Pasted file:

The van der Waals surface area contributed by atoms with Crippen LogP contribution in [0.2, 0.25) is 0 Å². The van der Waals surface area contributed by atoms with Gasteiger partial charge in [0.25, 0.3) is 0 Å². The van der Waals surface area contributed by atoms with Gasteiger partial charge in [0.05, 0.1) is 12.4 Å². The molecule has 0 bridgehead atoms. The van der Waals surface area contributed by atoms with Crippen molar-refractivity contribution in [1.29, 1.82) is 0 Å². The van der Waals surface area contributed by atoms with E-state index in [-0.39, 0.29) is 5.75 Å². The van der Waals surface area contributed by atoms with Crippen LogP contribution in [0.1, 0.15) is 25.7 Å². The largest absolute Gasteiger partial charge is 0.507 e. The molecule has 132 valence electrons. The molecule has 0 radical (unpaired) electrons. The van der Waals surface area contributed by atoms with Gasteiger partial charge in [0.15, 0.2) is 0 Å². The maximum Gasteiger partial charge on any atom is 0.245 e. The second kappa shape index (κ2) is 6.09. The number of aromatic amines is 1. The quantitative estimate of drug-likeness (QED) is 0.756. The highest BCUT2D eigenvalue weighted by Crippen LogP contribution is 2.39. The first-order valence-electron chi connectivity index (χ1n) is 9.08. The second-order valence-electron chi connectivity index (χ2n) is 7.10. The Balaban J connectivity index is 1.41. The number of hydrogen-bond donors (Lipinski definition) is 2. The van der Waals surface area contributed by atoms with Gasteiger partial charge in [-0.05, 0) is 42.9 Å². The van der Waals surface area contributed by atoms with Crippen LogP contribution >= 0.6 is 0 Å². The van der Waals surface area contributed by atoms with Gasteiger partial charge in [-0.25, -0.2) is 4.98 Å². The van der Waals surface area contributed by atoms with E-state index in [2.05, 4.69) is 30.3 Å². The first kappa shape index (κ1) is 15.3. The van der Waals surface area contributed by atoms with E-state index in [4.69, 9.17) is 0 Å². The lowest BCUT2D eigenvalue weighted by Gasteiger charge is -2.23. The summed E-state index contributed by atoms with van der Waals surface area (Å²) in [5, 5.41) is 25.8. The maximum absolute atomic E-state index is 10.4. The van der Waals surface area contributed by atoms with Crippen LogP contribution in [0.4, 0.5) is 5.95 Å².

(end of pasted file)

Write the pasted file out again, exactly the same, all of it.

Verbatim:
The van der Waals surface area contributed by atoms with Crippen LogP contribution in [0.2, 0.25) is 0 Å². The van der Waals surface area contributed by atoms with Gasteiger partial charge in [0.25, 0.3) is 0 Å². The van der Waals surface area contributed by atoms with Gasteiger partial charge in [0.05, 0.1) is 12.4 Å². The molecule has 0 bridgehead atoms. The van der Waals surface area contributed by atoms with Crippen molar-refractivity contribution in [1.29, 1.82) is 0 Å². The van der Waals surface area contributed by atoms with E-state index in [-0.39, 0.29) is 5.75 Å². The van der Waals surface area contributed by atoms with Crippen LogP contribution in [0.1, 0.15) is 25.7 Å². The largest absolute Gasteiger partial charge is 0.507 e. The molecule has 132 valence electrons. The molecule has 0 radical (unpaired) electrons. The van der Waals surface area contributed by atoms with Gasteiger partial charge in [0.15, 0.2) is 0 Å². The maximum Gasteiger partial charge on any atom is 0.245 e. The second kappa shape index (κ2) is 6.09. The number of aromatic amines is 1. The quantitative estimate of drug-likeness (QED) is 0.756. The highest BCUT2D eigenvalue weighted by Crippen LogP contribution is 2.39. The first-order valence-electron chi connectivity index (χ1n) is 9.08. The second-order valence-electron chi connectivity index (χ2n) is 7.10. The Balaban J connectivity index is 1.41. The number of hydrogen-bond donors (Lipinski definition) is 2. The van der Waals surface area contributed by atoms with Gasteiger partial charge in [-0.05, 0) is 42.9 Å². The van der Waals surface area contributed by atoms with Crippen LogP contribution >= 0.6 is 0 Å². The van der Waals surface area contributed by atoms with Gasteiger partial charge in [-0.25, -0.2) is 4.98 Å². The van der Waals surface area contributed by atoms with E-state index in [2.05, 4.69) is 30.3 Å². The first kappa shape index (κ1) is 15.3. The van der Waals surface area contributed by atoms with E-state index in [4.69, 9.17) is 0 Å². The lowest BCUT2D eigenvalue weighted by Gasteiger charge is -2.23. The summed E-state index contributed by atoms with van der Waals surface area (Å²) in [5, 5.41) is 25.8. The maximum absolute atomic E-state index is 10.4. The van der Waals surface area contributed by atoms with Crippen LogP contribution in [0.4, 0.5) is 5.95 Å².